Rosh Hashanah rundown: how to celebrate at USC

The holiday, which marks the beginning of the Jewish New Year, begins at sunset on Friday.

Rosh Hashanah, the holiday celebrating the Jewish New Year, will begin Friday at sundown. The holiday’s name translates to “head of the year” in Hebrew, and begins on the first day of the month of Tishrei on the Hebrew calendar, lasting for two full days. Because the Hebrew calendar follows the lunar cycle, Rosh Hashanah usually falls between mid-September and early October.

While being away from home during the holidays can be challenging for students who celebrate, on-campus organizations are engaging the campus community with special events to celebrate the new year. USC Hillel and Chabad at USC, the University’s Jewish organizations, are hosting many events throughout the holiday.

Rosh Hashanah is traditionally celebrated with services on the evenings and mornings of each day with messages of atonement, renewal and hope for the new year. A hollowed-out ram’s horn known as a shofar is blown at these services as a reminder for worshippers to prepare for the many other holidays that occur during Tishrei, such as Yom Kippur, the Day of Atonement.

In addition to services, Jewish people will have celebratory meals featuring foods that are representative of positive aspects to bring into the new year. The most common foods associated with Rosh Hashanah are round challah to symbolize the cyclical nature of the year and apples with honey to symbolize sweet hopes for the new year. In addition to services and meals, Jewish people will not work, as the holiday is a period of rest.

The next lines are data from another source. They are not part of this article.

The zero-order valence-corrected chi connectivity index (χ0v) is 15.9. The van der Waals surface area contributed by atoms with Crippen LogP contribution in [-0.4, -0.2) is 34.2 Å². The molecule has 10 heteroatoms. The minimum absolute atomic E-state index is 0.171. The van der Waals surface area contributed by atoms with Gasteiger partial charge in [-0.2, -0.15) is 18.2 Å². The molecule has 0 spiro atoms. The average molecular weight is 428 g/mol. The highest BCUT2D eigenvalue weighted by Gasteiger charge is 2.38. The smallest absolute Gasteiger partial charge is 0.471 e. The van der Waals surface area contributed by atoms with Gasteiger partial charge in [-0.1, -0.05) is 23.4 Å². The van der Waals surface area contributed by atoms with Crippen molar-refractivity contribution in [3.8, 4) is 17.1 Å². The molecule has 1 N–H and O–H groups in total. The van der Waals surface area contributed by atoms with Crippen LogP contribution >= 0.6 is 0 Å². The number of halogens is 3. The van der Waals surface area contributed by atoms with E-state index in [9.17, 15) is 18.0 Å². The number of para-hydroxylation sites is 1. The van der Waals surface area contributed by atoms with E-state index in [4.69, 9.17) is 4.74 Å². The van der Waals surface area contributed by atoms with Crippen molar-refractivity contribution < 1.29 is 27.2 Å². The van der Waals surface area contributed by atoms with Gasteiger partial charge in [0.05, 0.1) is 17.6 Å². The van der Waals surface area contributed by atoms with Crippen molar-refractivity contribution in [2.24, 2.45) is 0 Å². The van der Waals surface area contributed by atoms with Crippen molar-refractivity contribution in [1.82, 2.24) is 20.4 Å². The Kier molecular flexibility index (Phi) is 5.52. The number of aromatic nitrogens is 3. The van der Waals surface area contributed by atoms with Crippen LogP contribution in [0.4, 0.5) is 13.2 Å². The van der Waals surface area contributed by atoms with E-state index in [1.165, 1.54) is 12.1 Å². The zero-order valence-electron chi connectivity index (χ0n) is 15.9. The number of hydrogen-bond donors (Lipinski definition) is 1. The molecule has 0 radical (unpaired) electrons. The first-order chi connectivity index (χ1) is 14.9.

USC Hillel will kick off the holiday on Friday night with services at 6 p.m., followed by candle lighting and dinner. Hillel will also host services on Saturday morning at 10:30 a.m. followed by lunch, and will conclude on Sunday with a luncheon at 1:30 p.m.

Rachael Cohen, Assistant Director of USC Hillel, noted that USC students are not the only ones to attend Hillel’s services; students from other universities nearby will often join.

“Although L.A. is full of amazing Hillel professionals on university campuses, we recognize that we offer sometimes services at a more convenient time or just more or less offerings, and so we definitely want students from around the L.A. area who are involved in Hillel to come join us for the holidays,” said Cohen.

Cohen emphasized that Hillel’s services are open to anyone who wishes to participate, no matter their religious affiliation.

USC Chabad will begin services at 6:30 p.m. on Friday, followed by candle lighting, apples and honey eating, and a holiday dinner. There will be two services followed by meals on Saturday. On Sunday, among other things, Chabad will host a tashlich session at 7:15 p.m. that evening. Tashlich is a ritual in which participants symbolically get rid of their sins from the past year by throwing small bits of bread into nearby creeks, streams, or other bodies of flowing water.

Students can RSVP for the aforementioned Hillel and Chabad events, as well as others, at their websites.

Cohen said that Rosh Hashanah, a time of joy, comes before the Day of Atonement so that Jewish people can gather and form communities before they must be vulnerable about themselves and their past.

“Rosh Hashanah is like the beginning of a spiritual preparation to open our hearts and open our souls,” Cohen said. “So we can commit to another year of acknowledging that there will be joy, and then there will also be sadness, and that it’s okay, that we’re not perfect beings.”

Rosh Hashanah is one of the holiest days of the year for Jewish people, so if your friends are celebrating you can wish them a “shana tovah u’metukah” or a “happy and sweet new year.”

Chag Sameach, Trojans!